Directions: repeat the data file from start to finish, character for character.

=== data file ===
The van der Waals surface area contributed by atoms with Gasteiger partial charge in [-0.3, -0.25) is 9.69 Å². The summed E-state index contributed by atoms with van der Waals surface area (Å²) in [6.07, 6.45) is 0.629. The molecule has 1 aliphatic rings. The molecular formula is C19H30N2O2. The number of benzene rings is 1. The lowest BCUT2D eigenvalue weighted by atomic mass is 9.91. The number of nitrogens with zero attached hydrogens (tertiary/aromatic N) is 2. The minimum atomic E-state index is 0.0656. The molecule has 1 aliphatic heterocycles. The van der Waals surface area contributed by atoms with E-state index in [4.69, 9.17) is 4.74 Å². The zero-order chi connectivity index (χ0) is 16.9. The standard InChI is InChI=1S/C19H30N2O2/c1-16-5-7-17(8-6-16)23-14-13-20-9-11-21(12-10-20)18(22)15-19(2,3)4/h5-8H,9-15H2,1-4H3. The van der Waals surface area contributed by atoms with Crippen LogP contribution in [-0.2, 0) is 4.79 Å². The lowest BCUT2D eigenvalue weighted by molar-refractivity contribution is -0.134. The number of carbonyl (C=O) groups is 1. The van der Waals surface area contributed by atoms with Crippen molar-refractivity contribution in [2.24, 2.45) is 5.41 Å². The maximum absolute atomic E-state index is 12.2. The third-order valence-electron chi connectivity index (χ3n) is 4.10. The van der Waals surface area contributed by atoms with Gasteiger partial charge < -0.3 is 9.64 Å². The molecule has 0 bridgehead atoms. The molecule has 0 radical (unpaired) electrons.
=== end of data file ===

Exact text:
The van der Waals surface area contributed by atoms with Gasteiger partial charge in [-0.3, -0.25) is 9.69 Å². The summed E-state index contributed by atoms with van der Waals surface area (Å²) in [6.07, 6.45) is 0.629. The molecule has 1 aliphatic rings. The molecular formula is C19H30N2O2. The number of benzene rings is 1. The lowest BCUT2D eigenvalue weighted by atomic mass is 9.91. The number of nitrogens with zero attached hydrogens (tertiary/aromatic N) is 2. The minimum atomic E-state index is 0.0656. The molecule has 1 aliphatic heterocycles. The van der Waals surface area contributed by atoms with E-state index in [4.69, 9.17) is 4.74 Å². The zero-order chi connectivity index (χ0) is 16.9. The standard InChI is InChI=1S/C19H30N2O2/c1-16-5-7-17(8-6-16)23-14-13-20-9-11-21(12-10-20)18(22)15-19(2,3)4/h5-8H,9-15H2,1-4H3. The van der Waals surface area contributed by atoms with Crippen LogP contribution in [-0.2, 0) is 4.79 Å². The lowest BCUT2D eigenvalue weighted by molar-refractivity contribution is -0.134. The number of carbonyl (C=O) groups is 1. The van der Waals surface area contributed by atoms with Crippen molar-refractivity contribution in [2.24, 2.45) is 5.41 Å². The maximum absolute atomic E-state index is 12.2. The third-order valence-electron chi connectivity index (χ3n) is 4.10. The van der Waals surface area contributed by atoms with Gasteiger partial charge < -0.3 is 9.64 Å². The molecule has 0 bridgehead atoms. The molecule has 0 radical (unpaired) electrons.